Spear Mews, SW5 Spear Mews is one of the streets of London in the SW5 postal area.
Templeton Place, SW5 Templeton Place is one of the streets of London in the SW5 postal area.
The Little Boltons, SW10 The Little Boltons - originally called "The Grove" - connects Old Brompton Road with Tregunter Road.
The Mansions, SW5 The Mansions is one of the streets of London in the SW5 postal area.
Trebouir Road, SW5 Trebouir Road is one of the streets of London in the SW5 postal area.
Trebovir Road, SW5 Trebovir Road is one of the streets of London in the SW5 postal area.
Warwick Road, SW5 Warwick Road is one of the streets of London in the SW5 postal area.
Weir Road, SW17 Weir Road is a road in the SW17 postcode area
West Cromwell Road, SW5 West Cromwell Road is one of the streets of London in the SW5 postal area.
Wetherby Mansions, SW5 Wetherby Mansions is one of the streets of London in the SW5 postal area.
Wetherby Mews, SW5 Wetherby Mews is a road in the SW5 postcode area
Wharfedale Street, SW10 This is a street in the SW10 postcode area


Earl's Court

Earls Court is a district in the Royal Borough of Kensington and Chelsea.

Earls Court was once a rural area, covered with green fields and market gardens. For over 500 years the land, part of the ancient manor of Kensington, was under the lordship of the Vere family, the Earls of Oxford and descendants of Aubrey de Vere, who held the manor of Geoffrey de Montbray, bishop of Coutances, in Domesday Book in 1086. The earls held their manorial court where Old Manor Yard is now, just by the London Underground station.

The construction of the Metropolitan District Railway (MDR) station in 1865–69 was a catalyst for development. On 12 April 1869, the MDR (now the District Line) opened tracks through Earl’s Court as part of a south-westward extension from its station at Gloucester Road to West Brompton where the MDR opened an interchange with the West London Extension Joint Railway. In the quarter century afterwards, Earls Court was transformed into a densely populated suburb with 1200 houses and two churches. Eardley Crescent and Kempsford Gardens were built between 1867 and 1873, building began in Earls Court Square and Longridge Road in 1873, in Nevern Place in 1874, in Trebovir Road and Philbeach Gardens in 1876, and Nevern Square in 1880.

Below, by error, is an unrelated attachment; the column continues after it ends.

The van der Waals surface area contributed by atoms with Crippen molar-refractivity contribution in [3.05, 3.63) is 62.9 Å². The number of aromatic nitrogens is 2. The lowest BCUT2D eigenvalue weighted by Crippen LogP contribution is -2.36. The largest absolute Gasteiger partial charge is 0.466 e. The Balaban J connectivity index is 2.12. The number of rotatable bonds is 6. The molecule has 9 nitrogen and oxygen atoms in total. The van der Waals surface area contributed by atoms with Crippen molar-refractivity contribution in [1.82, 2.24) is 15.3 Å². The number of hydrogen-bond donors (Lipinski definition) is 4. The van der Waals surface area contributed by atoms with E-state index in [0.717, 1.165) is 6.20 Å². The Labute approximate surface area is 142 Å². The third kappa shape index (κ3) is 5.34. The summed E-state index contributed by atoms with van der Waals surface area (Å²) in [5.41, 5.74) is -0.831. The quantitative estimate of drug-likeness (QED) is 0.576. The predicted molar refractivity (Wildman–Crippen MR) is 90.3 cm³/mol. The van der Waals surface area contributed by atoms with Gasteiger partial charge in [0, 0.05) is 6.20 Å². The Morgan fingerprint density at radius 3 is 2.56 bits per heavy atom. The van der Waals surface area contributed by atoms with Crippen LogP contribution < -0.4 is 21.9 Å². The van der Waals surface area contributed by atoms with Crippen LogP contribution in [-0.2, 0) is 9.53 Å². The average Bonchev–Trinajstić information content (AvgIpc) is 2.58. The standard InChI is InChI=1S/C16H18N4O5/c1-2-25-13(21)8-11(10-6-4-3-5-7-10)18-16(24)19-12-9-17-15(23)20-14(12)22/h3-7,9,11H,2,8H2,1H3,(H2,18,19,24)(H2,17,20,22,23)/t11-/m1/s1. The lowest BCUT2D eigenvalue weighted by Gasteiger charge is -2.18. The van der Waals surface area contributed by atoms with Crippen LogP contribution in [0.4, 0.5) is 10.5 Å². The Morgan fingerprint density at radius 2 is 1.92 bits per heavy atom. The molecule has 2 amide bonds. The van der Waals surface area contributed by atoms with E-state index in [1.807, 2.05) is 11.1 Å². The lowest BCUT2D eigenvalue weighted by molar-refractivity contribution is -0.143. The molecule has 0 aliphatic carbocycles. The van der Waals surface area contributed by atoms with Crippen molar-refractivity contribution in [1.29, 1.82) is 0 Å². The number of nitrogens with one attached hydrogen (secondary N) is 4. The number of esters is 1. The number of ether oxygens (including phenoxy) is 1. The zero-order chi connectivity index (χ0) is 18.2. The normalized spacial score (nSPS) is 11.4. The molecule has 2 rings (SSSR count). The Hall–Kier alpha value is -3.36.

Following WWII a number of Polish immigrants settled in the Earls Court area leading to Earls Court Road being dubbed ’The Danzig Corridor’. During the late 1960s a large transient population of Australia and New Zealand travellers began to use Earls Court as a UK hub and over time it gained the name ’Kangaroo Valley’. It was at the time one of the cheapest areas close to central London, and up until the 1990s remained a somewhat down-at-heel district compared to its more upmarket neighbours to the North and East.

Today, while there are still significant numbers of students or other people on temporary visas, many of the Australians and New Zealanders appear to have moved on to now-cheaper areas further North and West.

The change in the area’s population is largely owed to rocketing property prices during the first decade of the 2000s and the continued gentrification of the area. The scale of change is illustrated by the economic divide between the eastern and western areas of Earls Court.


LOCAL PHOTOS
Kensington Temple in 2015
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Horbury Crescent, 2015
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Sands End
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Coach and Horses
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Gloucester Road, 1866
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Earl's Court Farm (1867)